Explainer-Can Ukraine supporters force a US House vote on foreign aid?

By Thomson Reuters Mar 12, 2024 | 1:05 PM

By Patricia Zengerle

WASHINGTON (Reuters) – As U.S. House of Representatives Speaker Mike Johnson refuses to allow a vote on the $95 billion foreign security aid bill passed by the Senate, supporters are turning to rare and complicated procedural tools to try to force a vote.

Democratic Representative Jim McGovern filed a discharge petition on Tuesday and has started to collect signatures and according to media reports, Republican Representative Brian Fitzpatrick also has a petition in the works.

Fitzpatrick’s office did not respond to a request for comment.

Here is an explanation of the discharge petition and other legislative maneuvers advocates for Ukraine aid might try.


The House “discharge rule,” which is generally the only procedure by which members can secure consideration of a bill without cooperation from majority party House leadership, requires at least 218 signatures, a majority of the House’s members, according to the Congressional Research Service.

If the petition gets 218 signatures, the House must vote on a motion to discharge. If that passes, the House would then vote on the Senate bill.


It would be close.

Many Republicans favor the foreign aid bill – estimates are that about 70% of the House would vote yes if Johnson allowed a vote – but signing a discharge petition would be a major, public break from party leadership in an election year with every House seat up for grabs and Republicans fighting to protect a slim majority.

Former President Donald Trump, the favorite to be the 2024 Republican presidential nominee, has criticized aid for Ukraine and his endorsement or opposition can make or break a Republican’s campaign.

Johnson, a close Trump ally who voted against Ukraine aid before becoming speaker, has insisted that any package of international assistance must also include measures to address security at the U.S. border with Mexico, despite Senate Republicans rejecting legislation to do so at Trump’s urging.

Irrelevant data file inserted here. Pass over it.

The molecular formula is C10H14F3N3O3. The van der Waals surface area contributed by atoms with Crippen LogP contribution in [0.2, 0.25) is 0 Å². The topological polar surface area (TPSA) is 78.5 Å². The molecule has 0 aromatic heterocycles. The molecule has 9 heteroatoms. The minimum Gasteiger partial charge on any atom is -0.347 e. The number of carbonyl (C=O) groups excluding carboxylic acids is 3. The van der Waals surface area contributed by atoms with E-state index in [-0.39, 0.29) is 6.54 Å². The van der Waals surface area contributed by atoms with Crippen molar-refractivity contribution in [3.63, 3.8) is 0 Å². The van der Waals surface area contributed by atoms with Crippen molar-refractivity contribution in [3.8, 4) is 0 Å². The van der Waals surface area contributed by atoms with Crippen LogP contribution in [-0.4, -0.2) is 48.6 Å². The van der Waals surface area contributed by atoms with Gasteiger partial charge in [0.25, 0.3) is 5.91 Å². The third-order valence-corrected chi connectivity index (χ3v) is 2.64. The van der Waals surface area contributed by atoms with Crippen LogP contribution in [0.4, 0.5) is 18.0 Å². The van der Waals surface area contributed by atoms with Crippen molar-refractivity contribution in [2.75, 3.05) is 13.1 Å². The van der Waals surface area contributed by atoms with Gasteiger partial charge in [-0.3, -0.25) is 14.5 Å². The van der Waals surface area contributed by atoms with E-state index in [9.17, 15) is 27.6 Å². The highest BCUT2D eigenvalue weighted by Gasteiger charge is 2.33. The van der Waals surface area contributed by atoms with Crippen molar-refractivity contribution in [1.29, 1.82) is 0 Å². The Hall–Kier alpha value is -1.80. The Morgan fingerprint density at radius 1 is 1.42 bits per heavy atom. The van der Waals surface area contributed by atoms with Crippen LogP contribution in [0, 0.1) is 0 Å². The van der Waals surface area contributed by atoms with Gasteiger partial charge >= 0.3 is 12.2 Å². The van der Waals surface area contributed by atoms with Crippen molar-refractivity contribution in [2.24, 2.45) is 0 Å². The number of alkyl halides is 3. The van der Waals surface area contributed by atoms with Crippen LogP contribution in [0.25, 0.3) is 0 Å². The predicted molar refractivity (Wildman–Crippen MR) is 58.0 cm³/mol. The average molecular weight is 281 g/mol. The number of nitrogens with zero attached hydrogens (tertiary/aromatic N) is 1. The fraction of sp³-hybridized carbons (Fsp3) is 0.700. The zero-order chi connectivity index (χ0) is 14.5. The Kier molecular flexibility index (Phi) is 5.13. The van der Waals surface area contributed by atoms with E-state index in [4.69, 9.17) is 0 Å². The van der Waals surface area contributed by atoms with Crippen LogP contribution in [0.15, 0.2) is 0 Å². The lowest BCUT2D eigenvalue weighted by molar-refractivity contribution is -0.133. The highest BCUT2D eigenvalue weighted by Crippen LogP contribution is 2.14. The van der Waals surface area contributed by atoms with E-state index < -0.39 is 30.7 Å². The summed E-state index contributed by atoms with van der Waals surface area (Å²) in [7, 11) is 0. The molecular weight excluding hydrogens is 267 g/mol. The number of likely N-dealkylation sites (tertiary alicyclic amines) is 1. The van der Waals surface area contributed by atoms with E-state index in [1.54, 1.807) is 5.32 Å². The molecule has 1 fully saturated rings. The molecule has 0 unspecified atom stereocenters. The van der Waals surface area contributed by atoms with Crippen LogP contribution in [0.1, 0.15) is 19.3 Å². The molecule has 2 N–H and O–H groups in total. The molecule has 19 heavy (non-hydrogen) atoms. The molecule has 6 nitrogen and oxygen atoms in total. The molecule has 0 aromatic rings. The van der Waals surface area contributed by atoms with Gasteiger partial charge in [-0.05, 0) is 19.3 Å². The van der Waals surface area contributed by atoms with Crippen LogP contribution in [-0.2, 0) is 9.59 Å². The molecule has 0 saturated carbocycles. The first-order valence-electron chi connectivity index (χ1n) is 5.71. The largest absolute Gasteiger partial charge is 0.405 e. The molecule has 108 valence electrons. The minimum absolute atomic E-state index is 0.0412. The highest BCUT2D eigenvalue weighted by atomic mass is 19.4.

There are also an unknown number of Democrats – estimates are four to eight – who might refuse to sign because of the $14 billion in aid to Israel included in the bill. Some have criticized the bill given the high number of civilian deaths tied to Israel’s campaign in Gaza, and difficulties getting aid to Palestinians.

Members from both parties also question whether Washington should be sending money abroad rather than focusing on domestic needs and warn against potential involvement in broader conflicts.


They do, but only rarely. The last time was in 2015, when 42 Republicans defied party leaders to join Democrats who favored reauthorizing the then-shuttered Export-Import Bank. In 2002, a discharge petition was successfully used to pass the Bipartisan Campaign Reform Act, which became known as McCain-Feingold.


Democrats are also considering another procedure, known as “defeating the previous question,” where a majority of lawmakers can force an immediate vote on a bill that leadership has not brought to the floor.

Every time the House brings a bill to the floor under a rule, such as one limiting the number of amendments, there is a vote on “moving the previous question.” If that is defeated, Democrats can amend the rule to bring up any bill.

That procedure would work quickly and requires only a majority of House members voting and present – not the full 218 needed for a discharge petition. But it has almost never been successful and also would require perhaps two dozen Republicans to break with leadership.

(Reporting by Patricia Zengerle, editing by Don Durfee and Marguerita Choy)